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Re: theos-talk TS work in India

May 04, 2012 10:06 AM
by MKR

For those who may not have any idea of the segregation during the British
regime in India, British had minimal contact with Indians and they kept
themselves totally isolated. I recall an instance of how there was a
gathering of Indians and British called by a Governor or Viceroy who was
influenced by theosophy and it was stated that it was the first time ever
there was a gathering where the British mixed with Indians. Colonialists
always had the in-built prejudice against anyone who does not look like
themselves and it was in theosophical circles that alpha and omega mixed in
those days. Theosophists felt in their hearts the principle of brotherhood
and they practiced it.

On Fri, May 4, 2012 at 9:33 AM, Ramanujachary <>wrote:

> **
> An excerpt of an Opinion
> Prof. D S Sarma, in his book "Hinduism through the Ages" (Pub: 1956 and
> several later reprints) has a chapter on Annie Besant and the Theosophical
> Society. He concludes this chapter with the following paragraph:
> "The Theosophical Society with its centre at Adyar, near Madras, is a
> world-wide organization. But it became more popular in India than
> elsewhere. That was because most of its teachings were taken from Hindu and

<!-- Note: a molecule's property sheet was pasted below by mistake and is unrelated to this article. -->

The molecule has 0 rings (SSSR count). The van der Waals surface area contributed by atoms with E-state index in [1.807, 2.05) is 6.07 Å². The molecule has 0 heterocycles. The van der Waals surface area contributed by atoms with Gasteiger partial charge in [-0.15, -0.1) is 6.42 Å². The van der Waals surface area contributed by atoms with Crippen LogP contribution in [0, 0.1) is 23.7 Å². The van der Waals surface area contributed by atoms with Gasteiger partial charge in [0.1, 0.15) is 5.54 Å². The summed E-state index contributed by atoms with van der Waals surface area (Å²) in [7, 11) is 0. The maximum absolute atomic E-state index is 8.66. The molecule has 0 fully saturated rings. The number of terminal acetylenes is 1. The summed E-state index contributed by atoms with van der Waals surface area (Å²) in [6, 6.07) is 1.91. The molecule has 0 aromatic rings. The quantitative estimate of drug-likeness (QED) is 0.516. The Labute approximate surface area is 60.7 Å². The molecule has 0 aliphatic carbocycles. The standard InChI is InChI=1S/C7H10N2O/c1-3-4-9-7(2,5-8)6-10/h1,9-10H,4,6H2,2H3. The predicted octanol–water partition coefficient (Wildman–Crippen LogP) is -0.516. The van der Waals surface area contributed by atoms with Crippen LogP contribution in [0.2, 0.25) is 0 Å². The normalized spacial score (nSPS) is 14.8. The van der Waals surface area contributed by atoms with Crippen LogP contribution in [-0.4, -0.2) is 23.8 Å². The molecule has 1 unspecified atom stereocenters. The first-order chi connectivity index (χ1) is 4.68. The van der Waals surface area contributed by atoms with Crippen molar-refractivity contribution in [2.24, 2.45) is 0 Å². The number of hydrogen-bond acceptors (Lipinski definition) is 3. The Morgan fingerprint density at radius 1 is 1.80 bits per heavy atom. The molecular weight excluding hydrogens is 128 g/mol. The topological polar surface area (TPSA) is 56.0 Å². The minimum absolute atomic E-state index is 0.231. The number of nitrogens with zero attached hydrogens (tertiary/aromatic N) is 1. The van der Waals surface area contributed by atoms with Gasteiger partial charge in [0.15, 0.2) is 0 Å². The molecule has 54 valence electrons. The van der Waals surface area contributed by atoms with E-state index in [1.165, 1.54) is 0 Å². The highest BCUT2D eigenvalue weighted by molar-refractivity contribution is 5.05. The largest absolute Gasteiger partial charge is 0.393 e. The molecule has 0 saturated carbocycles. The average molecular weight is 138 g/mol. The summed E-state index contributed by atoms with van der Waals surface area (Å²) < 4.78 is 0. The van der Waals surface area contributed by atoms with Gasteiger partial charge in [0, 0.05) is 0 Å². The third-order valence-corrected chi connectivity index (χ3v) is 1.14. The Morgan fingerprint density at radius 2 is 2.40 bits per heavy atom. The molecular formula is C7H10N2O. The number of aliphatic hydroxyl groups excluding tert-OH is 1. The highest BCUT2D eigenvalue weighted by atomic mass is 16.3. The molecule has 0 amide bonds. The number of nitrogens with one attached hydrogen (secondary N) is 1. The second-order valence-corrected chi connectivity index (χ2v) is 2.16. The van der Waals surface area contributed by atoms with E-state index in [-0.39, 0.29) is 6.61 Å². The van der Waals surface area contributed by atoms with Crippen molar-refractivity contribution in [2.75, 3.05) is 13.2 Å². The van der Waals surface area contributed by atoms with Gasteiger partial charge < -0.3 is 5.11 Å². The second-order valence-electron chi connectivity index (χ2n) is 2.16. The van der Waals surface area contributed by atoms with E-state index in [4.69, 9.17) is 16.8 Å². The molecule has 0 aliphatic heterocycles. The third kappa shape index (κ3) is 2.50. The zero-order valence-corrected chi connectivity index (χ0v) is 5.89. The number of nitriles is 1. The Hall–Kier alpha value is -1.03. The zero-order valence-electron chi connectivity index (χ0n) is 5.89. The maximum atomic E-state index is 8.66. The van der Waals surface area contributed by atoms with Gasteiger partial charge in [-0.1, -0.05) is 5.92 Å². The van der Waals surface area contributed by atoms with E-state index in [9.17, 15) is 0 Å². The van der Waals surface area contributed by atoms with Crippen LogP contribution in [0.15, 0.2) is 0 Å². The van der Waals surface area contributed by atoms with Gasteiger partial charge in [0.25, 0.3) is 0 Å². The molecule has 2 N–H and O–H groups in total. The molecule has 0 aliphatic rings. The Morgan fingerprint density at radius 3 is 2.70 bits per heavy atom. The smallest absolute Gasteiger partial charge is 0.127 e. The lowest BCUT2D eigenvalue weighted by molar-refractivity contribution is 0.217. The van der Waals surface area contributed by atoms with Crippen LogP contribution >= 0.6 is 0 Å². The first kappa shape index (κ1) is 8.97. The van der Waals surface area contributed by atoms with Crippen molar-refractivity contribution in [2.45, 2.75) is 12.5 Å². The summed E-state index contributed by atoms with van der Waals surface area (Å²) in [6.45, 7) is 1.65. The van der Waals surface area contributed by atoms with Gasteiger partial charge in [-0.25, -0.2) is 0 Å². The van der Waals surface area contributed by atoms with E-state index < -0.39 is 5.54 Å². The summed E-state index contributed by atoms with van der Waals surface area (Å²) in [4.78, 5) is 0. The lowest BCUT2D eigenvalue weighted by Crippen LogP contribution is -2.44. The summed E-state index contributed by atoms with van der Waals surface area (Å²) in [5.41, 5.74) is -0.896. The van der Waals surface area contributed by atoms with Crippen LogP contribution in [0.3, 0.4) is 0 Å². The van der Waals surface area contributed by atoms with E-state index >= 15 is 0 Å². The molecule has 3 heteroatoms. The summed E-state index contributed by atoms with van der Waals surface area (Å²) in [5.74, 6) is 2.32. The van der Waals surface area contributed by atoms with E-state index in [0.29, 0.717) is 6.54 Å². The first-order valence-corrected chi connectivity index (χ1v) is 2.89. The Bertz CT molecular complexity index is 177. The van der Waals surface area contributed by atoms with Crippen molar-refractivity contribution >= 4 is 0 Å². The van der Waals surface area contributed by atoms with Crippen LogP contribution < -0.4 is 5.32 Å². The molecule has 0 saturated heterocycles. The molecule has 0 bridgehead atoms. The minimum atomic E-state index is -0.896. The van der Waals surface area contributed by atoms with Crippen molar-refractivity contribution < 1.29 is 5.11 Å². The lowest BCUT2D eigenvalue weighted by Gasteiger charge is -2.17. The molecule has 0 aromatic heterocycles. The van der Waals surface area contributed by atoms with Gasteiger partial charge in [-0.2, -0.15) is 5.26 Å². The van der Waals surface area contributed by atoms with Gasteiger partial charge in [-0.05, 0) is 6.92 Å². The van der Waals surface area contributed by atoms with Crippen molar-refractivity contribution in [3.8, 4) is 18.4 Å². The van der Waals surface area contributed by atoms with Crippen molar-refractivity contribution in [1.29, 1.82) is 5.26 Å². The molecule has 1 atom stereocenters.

> Buddhist scriptures and modified in the light ( r twilight ) of occultism
> derived from various sources. Whether we approve of all these teachings or
> not â most Hindus would have nothing to do with them now â we should ever
> feel grateful to the Theosophical Society, and especially to Mrs. Besant.
> For some of the fundamental principles of our faith, viz., Karma,
> Reincarnation, Yoga and Spiritual evolution, have been broadcast by this
> great and wide-spread International Association. The Society has, moreover,
> a library of rare books and manuscripts in Adyar and regularly publishes
> useful editions and translations of Hindu scriptures. It is a centre of
> culture and art. And above all, to its lasting credit it must be said that,
> at a time when colour-prejudice ran high, it deliberately set its face
> against it and did its best to bring together men from the East and the
> West on terms of equality and brotherhood and this, not as a matter of
> policy but on religious principle, not in mere theory but in actual
> practice. This alone would entitle it to a high place in the Kingdom of
> Spirit."
> Dr N C Ramanujachary

[Non-text portions of this message have been removed]

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